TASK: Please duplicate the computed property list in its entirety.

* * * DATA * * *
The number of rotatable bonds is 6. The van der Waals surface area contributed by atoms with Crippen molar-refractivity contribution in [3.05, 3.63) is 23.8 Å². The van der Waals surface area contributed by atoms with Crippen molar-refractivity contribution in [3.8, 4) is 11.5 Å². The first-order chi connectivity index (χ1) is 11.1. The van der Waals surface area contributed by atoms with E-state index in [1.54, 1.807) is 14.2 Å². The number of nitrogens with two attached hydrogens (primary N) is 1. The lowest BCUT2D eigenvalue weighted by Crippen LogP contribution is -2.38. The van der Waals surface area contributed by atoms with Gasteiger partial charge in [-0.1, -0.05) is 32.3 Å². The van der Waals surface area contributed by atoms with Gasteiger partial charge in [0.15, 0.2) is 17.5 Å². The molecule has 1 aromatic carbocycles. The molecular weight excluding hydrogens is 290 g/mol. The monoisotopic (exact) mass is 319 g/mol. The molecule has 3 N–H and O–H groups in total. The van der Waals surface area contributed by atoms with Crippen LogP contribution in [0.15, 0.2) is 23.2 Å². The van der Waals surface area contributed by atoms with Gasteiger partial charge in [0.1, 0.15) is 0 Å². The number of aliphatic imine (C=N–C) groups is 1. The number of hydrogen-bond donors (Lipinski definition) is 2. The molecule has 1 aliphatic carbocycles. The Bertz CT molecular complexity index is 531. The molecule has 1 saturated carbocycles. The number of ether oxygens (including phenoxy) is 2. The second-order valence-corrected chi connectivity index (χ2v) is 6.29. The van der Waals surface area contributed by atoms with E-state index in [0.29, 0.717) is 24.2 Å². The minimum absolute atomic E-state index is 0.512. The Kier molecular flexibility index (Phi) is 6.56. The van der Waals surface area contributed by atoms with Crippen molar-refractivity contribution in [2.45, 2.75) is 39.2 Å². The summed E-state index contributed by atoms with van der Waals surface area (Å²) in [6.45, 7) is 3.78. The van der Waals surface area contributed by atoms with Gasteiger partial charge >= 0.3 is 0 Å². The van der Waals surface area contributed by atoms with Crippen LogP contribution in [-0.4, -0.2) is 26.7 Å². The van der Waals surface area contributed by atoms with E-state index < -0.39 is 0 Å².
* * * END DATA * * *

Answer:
The number of rotatable bonds is 6. The van der Waals surface area contributed by atoms with Crippen molar-refractivity contribution in [3.05, 3.63) is 23.8 Å². The van der Waals surface area contributed by atoms with Crippen molar-refractivity contribution in [3.8, 4) is 11.5 Å². The first-order chi connectivity index (χ1) is 11.1. The van der Waals surface area contributed by atoms with E-state index in [1.54, 1.807) is 14.2 Å². The number of nitrogens with two attached hydrogens (primary N) is 1. The lowest BCUT2D eigenvalue weighted by Crippen LogP contribution is -2.38. The van der Waals surface area contributed by atoms with Gasteiger partial charge in [-0.1, -0.05) is 32.3 Å². The van der Waals surface area contributed by atoms with Gasteiger partial charge in [0.15, 0.2) is 17.5 Å². The molecule has 1 aromatic carbocycles. The molecular weight excluding hydrogens is 290 g/mol. The monoisotopic (exact) mass is 319 g/mol. The molecule has 3 N–H and O–H groups in total. The van der Waals surface area contributed by atoms with Crippen LogP contribution in [0.15, 0.2) is 23.2 Å². The van der Waals surface area contributed by atoms with Gasteiger partial charge in [0.1, 0.15) is 0 Å². The number of aliphatic imine (C=N–C) groups is 1. The number of hydrogen-bond donors (Lipinski definition) is 2. The molecule has 1 aliphatic carbocycles. The Bertz CT molecular complexity index is 531. The molecule has 1 saturated carbocycles. The number of ether oxygens (including phenoxy) is 2. The second-order valence-corrected chi connectivity index (χ2v) is 6.29. The van der Waals surface area contributed by atoms with E-state index in [0.29, 0.717) is 24.2 Å². The minimum absolute atomic E-state index is 0.512. The Kier molecular flexibility index (Phi) is 6.56. The van der Waals surface area contributed by atoms with Crippen molar-refractivity contribution in [2.45, 2.75) is 39.2 Å². The summed E-state index contributed by atoms with van der Waals surface area (Å²) in [6.45, 7) is 3.78. The van der Waals surface area contributed by atoms with Gasteiger partial charge >= 0.3 is 0 Å². The van der Waals surface area contributed by atoms with Crippen LogP contribution in [-0.4, -0.2) is 26.7 Å². The van der Waals surface area contributed by atoms with E-state index < -0.39 is 0 Å².